Impact of hypertension on medical economics: A 10-year follow-up study of National Health Insurance in Shiga, Japan

Koshi Nakamura, Tomonori Okamura, Hideyuki Kanda, Takehito Hayakawa, Takashi Kadowaki, Akira Okayama, Hirotsugu Ueshima, Shigeo Yamashita, Yoshinori Tominaga, Kazuaki Katsuyama, Fumihiko Kakuno, Machiko Kitanishi, Yukio Tobita, Kanehiro Okamura, Kiminobu Hatta, Takao Okada, Michiko Hatanaka

Research output: Contribution to journalArticlepeer-review

24 Citations (Scopus)


Hypertension and related cardiovascular diseases may lead to an increase in medical costs for patients. We attempted to clarify the relationship between hypertension and long-term medical costs by a cohort study utilizing existing data as well as baseline blood pressures and medical costs over a 10-year period. The participants included 4,191 Japanese National Health Insurance beneficiaries aged 40-69 years, living in one area, who were not taking anti-hypertensive medication and did not have a history of major cardiovascular disease. They were classified into four categories according to their blood pressure. We evaluated the mean medical costs per month, cumulative hospitalization, and all-cause mortality for each blood pressure category. Hypertension-related medical costs attributable to hypertensive individuals, as compared to normotensive individuals, were estimated. There was a positively graded correlation between blood pressure and personal total medical costs, especially for men. The odds ratio for cumulative hospitalization and hazard ratio for all-cause mortality in severe hypertensive men were also higher than those in normotensive men. However, the hypertension-related medical costs for mild to moderate hypertensives were higher than those for severe hypertensives. The hypertension-related medical costs for all hypertensives accounted for 23.7% of the total, medical costs for the Japanese population. In conclusion, high blood pressure was a useful predictor for excess medical costs; moreover, concomitant hypertension, regardless of the grade, increased the medical costs of Japanese National Health Insurance beneficiaries.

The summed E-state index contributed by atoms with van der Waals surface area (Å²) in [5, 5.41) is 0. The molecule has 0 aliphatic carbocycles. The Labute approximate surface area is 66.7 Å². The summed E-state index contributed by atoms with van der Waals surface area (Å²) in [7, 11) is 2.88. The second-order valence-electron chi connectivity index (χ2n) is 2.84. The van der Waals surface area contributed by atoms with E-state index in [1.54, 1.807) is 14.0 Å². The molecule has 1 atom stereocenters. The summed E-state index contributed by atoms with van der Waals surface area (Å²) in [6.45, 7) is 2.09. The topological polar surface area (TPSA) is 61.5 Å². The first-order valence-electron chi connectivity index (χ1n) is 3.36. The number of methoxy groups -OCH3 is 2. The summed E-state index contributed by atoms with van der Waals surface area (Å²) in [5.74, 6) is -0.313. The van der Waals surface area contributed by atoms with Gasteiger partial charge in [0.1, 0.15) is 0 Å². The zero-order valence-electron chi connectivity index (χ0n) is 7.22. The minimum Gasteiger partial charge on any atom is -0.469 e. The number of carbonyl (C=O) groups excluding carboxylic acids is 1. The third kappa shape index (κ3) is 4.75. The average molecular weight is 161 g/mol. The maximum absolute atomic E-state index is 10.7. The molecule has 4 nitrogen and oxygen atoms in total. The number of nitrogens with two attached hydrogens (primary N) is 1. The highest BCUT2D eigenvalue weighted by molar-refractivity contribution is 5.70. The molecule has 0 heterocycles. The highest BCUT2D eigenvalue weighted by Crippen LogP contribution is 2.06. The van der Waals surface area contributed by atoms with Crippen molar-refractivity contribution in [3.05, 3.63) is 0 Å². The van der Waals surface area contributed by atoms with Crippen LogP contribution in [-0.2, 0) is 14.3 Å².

Original languageEnglish
Pages (from-to)859-864
Number of pages6
JournalHypertension Research
Issue number11
Publication statusPublished - Nov 2005
Externally publishedYes


  • Hypertension
  • Japan
  • Medical costs
  • National Health Insurance

ASJC Scopus subject areas

  • Internal Medicine
  • Physiology
  • Cardiology and Cardiovascular Medicine


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